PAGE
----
The Ethiopian community I was raised in, to my lingering frustration, wasn’t forthcoming about the many challenges women face during and after pregnancy; an issue I have tried to rectify by being very vocal and honest during and after my pregnancy. To be quite honest, I really had no idea what to expect, from labor to breastfeeding I felt like I was thrown in without a life jacket and told to swim to shore as fast as possible.

I promised myself to be as transparent as possible on this new chapter of my life, in hopes to ease another mom’s journey and find a community of supporting mothers. 

In doing so it has helped me build personal connections with other mothers and find an authentic space to flourish in.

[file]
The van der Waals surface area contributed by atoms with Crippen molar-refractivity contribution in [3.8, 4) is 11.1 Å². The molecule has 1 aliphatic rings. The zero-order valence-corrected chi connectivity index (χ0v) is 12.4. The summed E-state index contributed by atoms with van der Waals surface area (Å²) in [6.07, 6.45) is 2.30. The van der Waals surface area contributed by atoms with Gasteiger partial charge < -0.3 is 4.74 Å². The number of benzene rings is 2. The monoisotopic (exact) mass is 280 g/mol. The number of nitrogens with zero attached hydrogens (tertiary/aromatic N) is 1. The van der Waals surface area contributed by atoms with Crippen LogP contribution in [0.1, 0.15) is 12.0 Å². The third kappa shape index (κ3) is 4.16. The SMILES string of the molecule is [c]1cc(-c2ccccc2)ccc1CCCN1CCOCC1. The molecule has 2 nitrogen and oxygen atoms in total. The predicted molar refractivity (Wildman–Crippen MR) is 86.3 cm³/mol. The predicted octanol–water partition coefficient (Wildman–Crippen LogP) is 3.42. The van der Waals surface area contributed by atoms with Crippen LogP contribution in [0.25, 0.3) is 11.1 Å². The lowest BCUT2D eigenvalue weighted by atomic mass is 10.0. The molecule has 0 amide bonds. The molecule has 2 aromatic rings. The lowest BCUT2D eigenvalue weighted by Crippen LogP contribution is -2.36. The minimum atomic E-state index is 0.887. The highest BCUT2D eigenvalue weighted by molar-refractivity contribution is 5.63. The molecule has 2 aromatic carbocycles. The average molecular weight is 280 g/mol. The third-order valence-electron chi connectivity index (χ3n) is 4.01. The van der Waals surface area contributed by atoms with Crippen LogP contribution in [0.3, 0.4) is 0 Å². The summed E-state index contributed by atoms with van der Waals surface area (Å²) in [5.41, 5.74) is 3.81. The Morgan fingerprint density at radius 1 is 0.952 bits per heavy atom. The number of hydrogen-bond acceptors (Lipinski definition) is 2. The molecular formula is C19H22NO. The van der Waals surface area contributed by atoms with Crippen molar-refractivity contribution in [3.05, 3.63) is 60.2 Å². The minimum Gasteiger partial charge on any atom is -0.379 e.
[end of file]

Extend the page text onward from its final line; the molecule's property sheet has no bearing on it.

Using Instagram as a platform, I shared my process of getting back to my love for fitness after postpartum and it was one of the most difficult challenges so far in this process. I somehow thought my body would just bounce back and I get back to my old lifestyle/workout schedule and boy was I wrong. I basically had to rewind and start from the very beginning. To put it into perspective it took me weeks to feel comfortable enough to do something as simple as squat.

Almost 9 months postpartum i can attempt burpees and to my surprise i found myself giving myself grace and being gentle.